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Thread: Unique variables in derived classes

  1. #1
    Join Date
    Jan 2009

    Unique variables in derived classes

    Hey there,

    I have a class derived from another with a variable that is defined in the derived class but not in the base class.

    I can set this variable in the constructor of the derived class but then it just defaults to 0 when trying to use it in an overridden function in the derived class.


    public class A {
          protected int m_X;
          public A(int x) {
               m_X = x;
          protected virtual int SomeFunction() {
               return m_X;
    public class B : A {
         private int m_Y;
         public B(int x, int y) : base(x) {
            m_Y = y;
         protected override int SomeFunction()  {
             return m_Y;
    B myB = new B(1, 5);
    myB.SomeFunction(); //returns 0 instead of 5
    I'm sure its something silly. Can anyone help me out?


  2. #2
    Join Date
    Jan 2010

    Re: Unique variables in derived classes

    That shouldn't be happening. In fact, if I run the code you've provided (and only change the access level of SomeFunction() to public so it can be called outside the class), I get the correct result.

    So, either create a sample project that reproduces the problem (you might even find the solution while doing so) and post it here, or show us the actual code.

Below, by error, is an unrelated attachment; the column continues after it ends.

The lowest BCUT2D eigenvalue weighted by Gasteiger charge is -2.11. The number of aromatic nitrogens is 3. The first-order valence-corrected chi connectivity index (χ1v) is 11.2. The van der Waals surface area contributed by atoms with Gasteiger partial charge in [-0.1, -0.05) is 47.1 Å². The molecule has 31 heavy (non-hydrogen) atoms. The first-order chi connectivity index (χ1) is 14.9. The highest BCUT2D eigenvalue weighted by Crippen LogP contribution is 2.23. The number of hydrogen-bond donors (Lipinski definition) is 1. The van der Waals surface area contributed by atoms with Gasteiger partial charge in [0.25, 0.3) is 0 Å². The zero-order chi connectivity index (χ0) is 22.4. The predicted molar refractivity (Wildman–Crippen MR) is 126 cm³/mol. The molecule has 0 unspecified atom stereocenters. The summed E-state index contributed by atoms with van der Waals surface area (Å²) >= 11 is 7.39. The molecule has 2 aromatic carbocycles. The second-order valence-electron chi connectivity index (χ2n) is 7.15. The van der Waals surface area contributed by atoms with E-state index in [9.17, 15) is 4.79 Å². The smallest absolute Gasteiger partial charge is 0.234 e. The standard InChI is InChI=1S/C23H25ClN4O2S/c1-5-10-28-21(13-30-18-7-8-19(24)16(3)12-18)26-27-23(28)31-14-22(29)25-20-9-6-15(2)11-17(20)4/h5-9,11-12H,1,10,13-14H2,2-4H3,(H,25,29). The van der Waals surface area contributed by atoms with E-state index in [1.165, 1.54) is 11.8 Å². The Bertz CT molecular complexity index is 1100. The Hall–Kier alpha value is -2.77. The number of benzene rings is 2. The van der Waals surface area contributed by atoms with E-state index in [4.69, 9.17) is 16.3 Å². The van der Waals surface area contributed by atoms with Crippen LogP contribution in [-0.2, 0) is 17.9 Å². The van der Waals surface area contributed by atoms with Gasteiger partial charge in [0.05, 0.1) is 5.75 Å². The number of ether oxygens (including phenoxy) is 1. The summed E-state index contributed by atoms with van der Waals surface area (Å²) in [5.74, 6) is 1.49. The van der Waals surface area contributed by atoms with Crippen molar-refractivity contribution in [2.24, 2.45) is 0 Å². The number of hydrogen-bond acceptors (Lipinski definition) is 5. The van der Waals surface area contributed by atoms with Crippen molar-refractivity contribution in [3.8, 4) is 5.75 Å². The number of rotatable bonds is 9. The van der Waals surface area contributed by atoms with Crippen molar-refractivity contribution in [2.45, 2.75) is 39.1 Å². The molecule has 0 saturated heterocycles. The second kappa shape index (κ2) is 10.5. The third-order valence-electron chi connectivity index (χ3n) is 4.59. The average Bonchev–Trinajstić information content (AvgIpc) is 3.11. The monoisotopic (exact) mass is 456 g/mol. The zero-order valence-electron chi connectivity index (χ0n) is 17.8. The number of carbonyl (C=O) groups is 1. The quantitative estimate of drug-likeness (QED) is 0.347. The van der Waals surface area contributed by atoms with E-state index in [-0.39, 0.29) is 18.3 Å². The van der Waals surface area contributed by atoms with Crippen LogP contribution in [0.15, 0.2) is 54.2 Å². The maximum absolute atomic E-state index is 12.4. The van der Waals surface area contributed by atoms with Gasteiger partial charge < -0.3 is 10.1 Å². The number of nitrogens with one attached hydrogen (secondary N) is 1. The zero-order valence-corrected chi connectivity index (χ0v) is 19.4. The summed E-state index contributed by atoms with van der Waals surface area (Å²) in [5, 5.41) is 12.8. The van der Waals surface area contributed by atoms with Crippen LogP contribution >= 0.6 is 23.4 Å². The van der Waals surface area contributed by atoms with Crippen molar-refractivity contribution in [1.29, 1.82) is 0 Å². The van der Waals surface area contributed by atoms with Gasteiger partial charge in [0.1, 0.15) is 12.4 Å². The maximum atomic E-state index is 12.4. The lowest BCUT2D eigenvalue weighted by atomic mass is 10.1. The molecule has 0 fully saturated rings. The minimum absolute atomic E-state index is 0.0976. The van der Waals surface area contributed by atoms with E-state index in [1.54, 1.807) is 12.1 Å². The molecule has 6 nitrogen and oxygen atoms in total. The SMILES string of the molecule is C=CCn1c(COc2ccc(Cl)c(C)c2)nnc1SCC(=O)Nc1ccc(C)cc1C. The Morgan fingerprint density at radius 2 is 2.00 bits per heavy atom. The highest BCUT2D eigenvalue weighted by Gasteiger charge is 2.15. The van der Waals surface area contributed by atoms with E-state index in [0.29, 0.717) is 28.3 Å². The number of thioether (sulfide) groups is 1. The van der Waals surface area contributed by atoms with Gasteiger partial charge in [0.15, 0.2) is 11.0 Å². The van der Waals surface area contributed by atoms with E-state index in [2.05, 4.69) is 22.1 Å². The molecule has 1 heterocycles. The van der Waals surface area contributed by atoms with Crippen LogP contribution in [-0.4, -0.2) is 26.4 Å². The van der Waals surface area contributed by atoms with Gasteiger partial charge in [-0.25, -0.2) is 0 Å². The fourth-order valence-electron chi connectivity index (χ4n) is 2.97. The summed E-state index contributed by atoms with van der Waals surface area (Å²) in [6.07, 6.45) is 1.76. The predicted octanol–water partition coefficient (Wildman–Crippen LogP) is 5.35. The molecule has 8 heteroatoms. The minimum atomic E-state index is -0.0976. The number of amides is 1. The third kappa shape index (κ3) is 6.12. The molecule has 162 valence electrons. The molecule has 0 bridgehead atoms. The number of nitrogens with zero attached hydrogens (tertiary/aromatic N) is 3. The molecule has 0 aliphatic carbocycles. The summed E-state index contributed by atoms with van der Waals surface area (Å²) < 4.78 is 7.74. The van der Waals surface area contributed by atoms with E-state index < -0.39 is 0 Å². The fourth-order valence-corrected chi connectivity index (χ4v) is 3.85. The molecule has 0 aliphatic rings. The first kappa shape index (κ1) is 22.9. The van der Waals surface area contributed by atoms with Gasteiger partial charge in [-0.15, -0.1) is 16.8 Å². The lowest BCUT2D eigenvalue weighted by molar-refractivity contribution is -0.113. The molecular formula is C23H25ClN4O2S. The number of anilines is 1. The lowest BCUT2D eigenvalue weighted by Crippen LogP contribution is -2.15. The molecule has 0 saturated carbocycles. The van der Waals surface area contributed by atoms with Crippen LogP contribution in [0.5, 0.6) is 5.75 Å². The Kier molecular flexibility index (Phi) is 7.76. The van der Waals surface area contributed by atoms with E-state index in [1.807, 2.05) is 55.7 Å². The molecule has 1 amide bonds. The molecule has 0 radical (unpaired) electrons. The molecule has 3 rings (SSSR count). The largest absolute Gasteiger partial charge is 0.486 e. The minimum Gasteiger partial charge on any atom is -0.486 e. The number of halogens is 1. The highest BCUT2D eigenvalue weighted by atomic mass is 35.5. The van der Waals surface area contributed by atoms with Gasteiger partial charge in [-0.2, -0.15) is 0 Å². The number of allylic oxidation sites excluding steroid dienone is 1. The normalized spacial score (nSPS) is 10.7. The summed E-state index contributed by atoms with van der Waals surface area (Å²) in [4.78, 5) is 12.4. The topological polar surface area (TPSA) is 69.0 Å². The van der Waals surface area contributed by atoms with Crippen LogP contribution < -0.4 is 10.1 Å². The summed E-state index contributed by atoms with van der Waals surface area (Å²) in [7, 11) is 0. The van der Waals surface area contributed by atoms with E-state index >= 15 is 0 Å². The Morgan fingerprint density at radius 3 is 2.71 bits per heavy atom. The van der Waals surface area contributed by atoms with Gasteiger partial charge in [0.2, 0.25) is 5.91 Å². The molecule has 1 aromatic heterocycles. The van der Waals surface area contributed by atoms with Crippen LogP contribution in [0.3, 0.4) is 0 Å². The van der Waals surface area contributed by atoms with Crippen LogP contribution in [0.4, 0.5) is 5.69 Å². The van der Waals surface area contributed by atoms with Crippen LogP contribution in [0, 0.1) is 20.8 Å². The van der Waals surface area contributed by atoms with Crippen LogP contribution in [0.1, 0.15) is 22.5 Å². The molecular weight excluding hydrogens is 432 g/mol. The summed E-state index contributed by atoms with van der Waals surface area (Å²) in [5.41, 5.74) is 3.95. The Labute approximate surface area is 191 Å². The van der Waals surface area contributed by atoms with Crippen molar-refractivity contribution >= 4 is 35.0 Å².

It's probably an unintentional error - maybe you're setting the inherited variable in the derived class, where you should be setting the new one (in your example, maybe you've accidentally written m_X = y, instead of m_Y = y) - which would then cause the new variable to be initialized to its default value of zero.

    Which brings me to my next point: Protected fields (data members) should be generally avoided. The way it's now, you have increased the number of interdependencies between the base class and the derived class, and some of these are probably implicit and not at all obvious. This can cause significant problems both during developement, and worse, later on, when you try to maintain the class, or extend the hierarchy further.

    For example, take some of the extensible classes in the .NET library: none of them provides access to base class fields (data members). They do, however, have carefully designed protected methods, and their design principles are generally well documented at MSDN, so that those who create derived classes could have a roadmap of some kind.

    What I'm trying to say, you have to be careful when designing classes for inheritance - of course, this comes with experience and further study of OO design.

    In your particular case, I'd recommend to make the m_X member field private, and accessible only via a getter property defined on the base class. (I'm assuming you are familiar with C# properties?)

    I can't offer you anything more concrete than that until you show your actual code.
    If that is not an option for some reason, you could at least elaborate on what you're trying to do (not how, but what, and why - what is the end goal).

    P.S. The debugger is a great help, and it's not hard to use - search the forums on how to do it; here's how in a nutshell: F9 - set a breakpoint on some line; F5 - start debugging; F10 - execute the next line; F11 - execute the next line, or step into the next function; (hover mouse over a var) - display var info, like current value, etc.
    Last edited by TheGreatCthulhu; January 15th, 2012 at 01:40 PM.

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